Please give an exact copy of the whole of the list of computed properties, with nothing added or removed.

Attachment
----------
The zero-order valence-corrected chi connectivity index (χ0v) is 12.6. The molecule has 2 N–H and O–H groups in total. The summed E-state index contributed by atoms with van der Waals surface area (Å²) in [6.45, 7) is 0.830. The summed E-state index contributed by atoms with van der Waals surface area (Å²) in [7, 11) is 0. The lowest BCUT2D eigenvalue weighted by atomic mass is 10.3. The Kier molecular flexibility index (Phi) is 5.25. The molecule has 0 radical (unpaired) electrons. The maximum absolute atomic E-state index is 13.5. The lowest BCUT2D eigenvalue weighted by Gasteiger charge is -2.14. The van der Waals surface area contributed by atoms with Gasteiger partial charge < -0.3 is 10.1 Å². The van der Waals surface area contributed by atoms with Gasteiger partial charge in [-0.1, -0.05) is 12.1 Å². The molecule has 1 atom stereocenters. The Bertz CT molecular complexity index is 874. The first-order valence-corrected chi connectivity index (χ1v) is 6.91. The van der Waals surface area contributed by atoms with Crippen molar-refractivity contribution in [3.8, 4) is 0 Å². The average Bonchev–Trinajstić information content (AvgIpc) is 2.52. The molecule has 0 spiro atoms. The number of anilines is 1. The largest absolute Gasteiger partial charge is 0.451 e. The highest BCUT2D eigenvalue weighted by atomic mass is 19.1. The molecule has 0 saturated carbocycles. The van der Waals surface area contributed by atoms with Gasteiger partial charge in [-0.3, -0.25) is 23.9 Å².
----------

The zero-order valence-corrected chi connectivity index (χ0v) is 12.6. The molecule has 2 N–H and O–H groups in total. The summed E-state index contributed by atoms with van der Waals surface area (Å²) in [6.45, 7) is 0.830. The summed E-state index contributed by atoms with van der Waals surface area (Å²) in [7, 11) is 0. The lowest BCUT2D eigenvalue weighted by atomic mass is 10.3. The Kier molecular flexibility index (Phi) is 5.25. The molecule has 0 radical (unpaired) electrons. The maximum absolute atomic E-state index is 13.5. The lowest BCUT2D eigenvalue weighted by Gasteiger charge is -2.14. The van der Waals surface area contributed by atoms with Gasteiger partial charge < -0.3 is 10.1 Å². The van der Waals surface area contributed by atoms with Gasteiger partial charge in [-0.1, -0.05) is 12.1 Å². The molecule has 1 atom stereocenters. The Bertz CT molecular complexity index is 874. The first-order valence-corrected chi connectivity index (χ1v) is 6.91. The van der Waals surface area contributed by atoms with Crippen molar-refractivity contribution in [3.8, 4) is 0 Å². The average Bonchev–Trinajstić information content (AvgIpc) is 2.52. The molecule has 0 spiro atoms. The number of anilines is 1. The largest absolute Gasteiger partial charge is 0.451 e. The highest BCUT2D eigenvalue weighted by atomic mass is 19.1. The molecule has 0 saturated carbocycles. The van der Waals surface area contributed by atoms with Gasteiger partial charge in [-0.3, -0.25) is 23.9 Å².